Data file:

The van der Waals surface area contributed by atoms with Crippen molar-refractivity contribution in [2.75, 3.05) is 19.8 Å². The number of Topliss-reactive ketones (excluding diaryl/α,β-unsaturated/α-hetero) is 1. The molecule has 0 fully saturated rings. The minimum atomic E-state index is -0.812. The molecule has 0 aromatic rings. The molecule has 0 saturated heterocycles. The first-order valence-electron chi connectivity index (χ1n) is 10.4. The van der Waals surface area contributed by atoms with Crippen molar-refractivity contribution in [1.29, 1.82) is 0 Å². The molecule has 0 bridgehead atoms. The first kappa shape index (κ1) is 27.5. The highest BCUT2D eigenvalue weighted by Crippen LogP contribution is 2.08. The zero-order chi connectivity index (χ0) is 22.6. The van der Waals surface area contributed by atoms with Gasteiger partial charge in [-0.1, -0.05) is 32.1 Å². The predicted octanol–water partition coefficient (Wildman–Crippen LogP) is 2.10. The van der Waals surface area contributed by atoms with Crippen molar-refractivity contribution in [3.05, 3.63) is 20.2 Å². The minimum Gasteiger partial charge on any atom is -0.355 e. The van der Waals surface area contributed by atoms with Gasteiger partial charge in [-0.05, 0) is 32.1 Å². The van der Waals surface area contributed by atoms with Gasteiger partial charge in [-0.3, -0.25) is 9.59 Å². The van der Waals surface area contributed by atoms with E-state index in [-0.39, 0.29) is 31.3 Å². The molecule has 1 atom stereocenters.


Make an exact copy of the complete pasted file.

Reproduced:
The van der Waals surface area contributed by atoms with Crippen molar-refractivity contribution in [2.75, 3.05) is 19.8 Å². The number of Topliss-reactive ketones (excluding diaryl/α,β-unsaturated/α-hetero) is 1. The molecule has 0 fully saturated rings. The minimum atomic E-state index is -0.812. The molecule has 0 aromatic rings. The molecule has 0 saturated heterocycles. The first-order valence-electron chi connectivity index (χ1n) is 10.4. The van der Waals surface area contributed by atoms with Crippen molar-refractivity contribution in [1.29, 1.82) is 0 Å². The molecule has 0 bridgehead atoms. The first kappa shape index (κ1) is 27.5. The highest BCUT2D eigenvalue weighted by Crippen LogP contribution is 2.08. The zero-order chi connectivity index (χ0) is 22.6. The van der Waals surface area contributed by atoms with Gasteiger partial charge in [-0.1, -0.05) is 32.1 Å². The predicted octanol–water partition coefficient (Wildman–Crippen LogP) is 2.10. The van der Waals surface area contributed by atoms with Crippen molar-refractivity contribution in [3.05, 3.63) is 20.2 Å². The minimum Gasteiger partial charge on any atom is -0.355 e. The van der Waals surface area contributed by atoms with Gasteiger partial charge in [-0.05, 0) is 32.1 Å². The van der Waals surface area contributed by atoms with Gasteiger partial charge in [-0.3, -0.25) is 9.59 Å². The van der Waals surface area contributed by atoms with E-state index in [-0.39, 0.29) is 31.3 Å². The molecule has 1 atom stereocenters.